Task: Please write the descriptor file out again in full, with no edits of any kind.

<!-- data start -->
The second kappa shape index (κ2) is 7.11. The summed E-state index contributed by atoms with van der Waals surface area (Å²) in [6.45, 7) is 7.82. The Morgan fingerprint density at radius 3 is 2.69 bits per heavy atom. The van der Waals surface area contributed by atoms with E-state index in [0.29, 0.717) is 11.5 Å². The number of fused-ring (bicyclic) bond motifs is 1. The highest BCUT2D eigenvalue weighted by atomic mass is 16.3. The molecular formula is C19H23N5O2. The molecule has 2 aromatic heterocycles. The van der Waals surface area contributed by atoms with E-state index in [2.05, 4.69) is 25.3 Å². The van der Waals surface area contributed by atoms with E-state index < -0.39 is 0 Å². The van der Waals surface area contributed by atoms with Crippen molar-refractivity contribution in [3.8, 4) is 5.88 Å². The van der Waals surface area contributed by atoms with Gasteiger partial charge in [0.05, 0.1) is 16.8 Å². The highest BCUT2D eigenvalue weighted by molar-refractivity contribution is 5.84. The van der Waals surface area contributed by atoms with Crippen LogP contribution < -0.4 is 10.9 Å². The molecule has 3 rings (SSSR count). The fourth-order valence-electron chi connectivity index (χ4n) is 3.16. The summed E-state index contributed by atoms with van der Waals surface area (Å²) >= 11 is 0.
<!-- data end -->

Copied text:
The second kappa shape index (κ2) is 7.11. The summed E-state index contributed by atoms with van der Waals surface area (Å²) in [6.45, 7) is 7.82. The Morgan fingerprint density at radius 3 is 2.69 bits per heavy atom. The van der Waals surface area contributed by atoms with E-state index in [0.29, 0.717) is 11.5 Å². The number of fused-ring (bicyclic) bond motifs is 1. The highest BCUT2D eigenvalue weighted by atomic mass is 16.3. The molecular formula is C19H23N5O2. The molecule has 2 aromatic heterocycles. The van der Waals surface area contributed by atoms with E-state index in [2.05, 4.69) is 25.3 Å². The van der Waals surface area contributed by atoms with E-state index < -0.39 is 0 Å². The van der Waals surface area contributed by atoms with Crippen molar-refractivity contribution in [3.8, 4) is 5.88 Å². The van der Waals surface area contributed by atoms with Gasteiger partial charge in [0.05, 0.1) is 16.8 Å². The highest BCUT2D eigenvalue weighted by molar-refractivity contribution is 5.84. The van der Waals surface area contributed by atoms with Crippen LogP contribution < -0.4 is 10.9 Å². The molecule has 3 rings (SSSR count). The fourth-order valence-electron chi connectivity index (χ4n) is 3.16. The summed E-state index contributed by atoms with van der Waals surface area (Å²) >= 11 is 0.